Six books by writers from five Caribbean countries have been announced on the longlist for the 2018 OCM Bocas Prize for Caribbean Literature, sponsored by One Caribbean Media. The winners in the poetry and fiction genre categories will be announced on April 2, 2018, and the Prize of US$10,000 will be presented to the overall winner on Saturday, April 28, during the eighth annual NGC Bocas Lit Fest in Port of Spain, April 25–29. The six longlisted books are:
Liviticus, by Kamau Brathwaite (House of Nehesi)
Infidelities, by Sonia Farmer (Poinciana Paper Press)
Madwoman, by Shara McCallum (Peepal Tree Press/Alice James Books)
If I Had the Wings, by Helen Klonaris (Peepal Tree Press)
Curfew Chronicles, by Jennifer Rahim (Peepal Tree Press)
Tell No-One About This, by Jacob Ross (Peepal Tree Press)
Considered the leading literary award for Caribbean writers, the Prize recognises books in three genre categories — poetry, fiction, and literary non-fiction — published by Caribbean authors in the preceding year. The writers on the 2018 longlist range from internationally celebrated prizewinners to debut authors.
In the poetry category, the longlist brings together writers at different career stages. Barbadian Kamau Brathwaite’s Liviticus, a troubling account of what the poet calls his “cultural lynching,” has been described as “a monument to sorrow that cherishes our origins.” Brathwaite, recently honoured internationally with the PEN/Voelcker Award, has long been considered one of the Caribbean’s leading poets. Bahamian Sonia Farmer is a debut poet whose first full-length book, Infidelities, is also named to the Prize longlist. Inspired by the life of the eighteenth-century Irish-born pirate Anne Bonny, Farmer’s poems explore female independence, trauma, and desire, interweaving historical and contemporary perspectives. The final longlisted book in the poetry category, Madwoman, by Shara McCallum, similarly charts female perspectives from girlhood to motherhood, asking how our identities are shaped over time. This is the fifth book by the US-based Jamaican author.
In shortlisting these three books, the judges noted, “we were thinking of the representation of the materiality of the book itself and book art traditions in the Caribbean as part of the books’ meaning, as well as the fusion of local themes with international experimental approaches to form and voice, and the voices for our point in history going forward.”
In addition to the three longlisted books, the poetry judges have named Pitch Lake, by Trinidadian Andre Bagoo, for honourable mention.
In the fiction category, all three longlisted books are collections of short fiction, for the first time in the history of the OCM Bocas Prize. “Perhaps the short story is enjoying a new flowering,” suggest the judges. If I Had the Wings, the debut book by US-based Bahamian Helen Klonaris, collects powerful, lyrical stories about queer coming-of-age and family relationships in the contemporary Bahamas. Curfew Chronicles, by Trinidadian Jennifer Rahim, is a series of linked short stories unfolding over a period of twenty-four hours, with a cast of interconnected characters from all levels of society. The book offers a vivid portrait of a society at a moment of crisis, and the interpersonal bonds that shape and are shaped by public events. And Tell No-One About This, by Jacob Ross, ranges from the author’s native Grenada to Britain, where he settled later in life, and over a forty-year sweep of Caribbean history. From stories of childhood self-discovery to intimate accounts of the lives of resilient women, Ross’s short fictions share a poetic grounding in their landscapes.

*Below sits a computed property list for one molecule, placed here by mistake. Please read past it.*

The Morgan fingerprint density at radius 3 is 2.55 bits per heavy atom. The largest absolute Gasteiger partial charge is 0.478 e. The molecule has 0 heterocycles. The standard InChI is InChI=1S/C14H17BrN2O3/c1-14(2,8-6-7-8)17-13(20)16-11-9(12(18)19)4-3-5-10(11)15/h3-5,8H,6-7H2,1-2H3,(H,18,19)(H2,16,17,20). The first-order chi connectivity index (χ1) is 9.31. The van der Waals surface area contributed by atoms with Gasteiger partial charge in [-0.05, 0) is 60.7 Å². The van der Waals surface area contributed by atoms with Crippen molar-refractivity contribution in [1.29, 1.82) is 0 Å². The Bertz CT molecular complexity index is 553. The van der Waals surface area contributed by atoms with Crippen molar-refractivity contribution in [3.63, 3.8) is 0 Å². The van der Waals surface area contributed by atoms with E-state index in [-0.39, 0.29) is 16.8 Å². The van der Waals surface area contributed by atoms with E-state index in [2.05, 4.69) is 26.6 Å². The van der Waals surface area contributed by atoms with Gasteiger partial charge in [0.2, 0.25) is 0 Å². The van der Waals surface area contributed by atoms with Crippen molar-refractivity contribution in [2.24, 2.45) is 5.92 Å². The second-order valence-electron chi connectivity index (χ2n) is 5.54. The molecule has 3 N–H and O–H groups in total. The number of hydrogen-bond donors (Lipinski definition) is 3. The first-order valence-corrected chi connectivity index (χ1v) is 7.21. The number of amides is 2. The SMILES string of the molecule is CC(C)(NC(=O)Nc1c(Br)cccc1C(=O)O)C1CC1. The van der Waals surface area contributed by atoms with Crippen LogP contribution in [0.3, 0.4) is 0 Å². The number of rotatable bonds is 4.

Notably and also for the first time, all three longlisted books in the fiction category are from a single publisher, UK-based Peepal Tree Press.
In addition to the longlisted books, the fiction judges also named an honourable mention: Come Let Us Sing Anyway, by Jamaican-British Leone Ross.
The 2018 OCM Bocas Prize non-fiction judges have made an unprecedented decision to name no titles to the longlist. “While a few books stood head and shoulders above the rest,” write the judges, “even those had obvious shortcomings, and we believe that this prize ought to be awarded for achievement, not for effort.” None of the eligible books, the judges continue, “could be held to represent the best of regional writing.”
“We welcome this rigour,” says Marina Salandy-Brown, director of the Bocas Lit Fest, which administers the Prize. “We rely on the expertise of a panel of distinguished judges, who do their deliberations in complete independence. In declaring that no non-fiction books published in the past year meet the level of the prize, the judges uphold the standard that our writers must aim for.”
The winners in the poetry and fiction genre categories will be announced on 2 April, 2018, and the Prize of US$10,000 will be presented to the overall winner on Saturday 28 April, during the eighth annual NGC Bocas Lit Fest in Port of Spain, 25–29 April.
The 2018 judging panels for the OCM Bocas Prize bring together Caribbean and international writers, academics, and critics. Vahni Capildeo, the Forward Prize–winning Trinidadian writer based in the UK, chairs the poetry panel, which also includes Puerto Rican Loretta Collins Klobah and Haitian-American Danielle Legros Georges. On the fiction panel, chair Evelyn O’Callaghan, Jamaican professor of West Indian literature at UWI, Cave Hill, is joined by British literary critic Maya Jaggi and UK-based Jamaican writer Kei Miller. Trinidadian writer Judy Raymond, editor in chief of Newsday, chairs the non-fiction panel, which also includes Barbadian writer and editor Robert Edison Sandiford and UK-born, Trinidad-based writer and editor Jeremy Taylor.
The overall chair of the 2018 cross-judging panel is the celebrated Jamaican poet, memoirist, and fiction writer Lorna Goodison, who has just won a Windham Campbell Prize.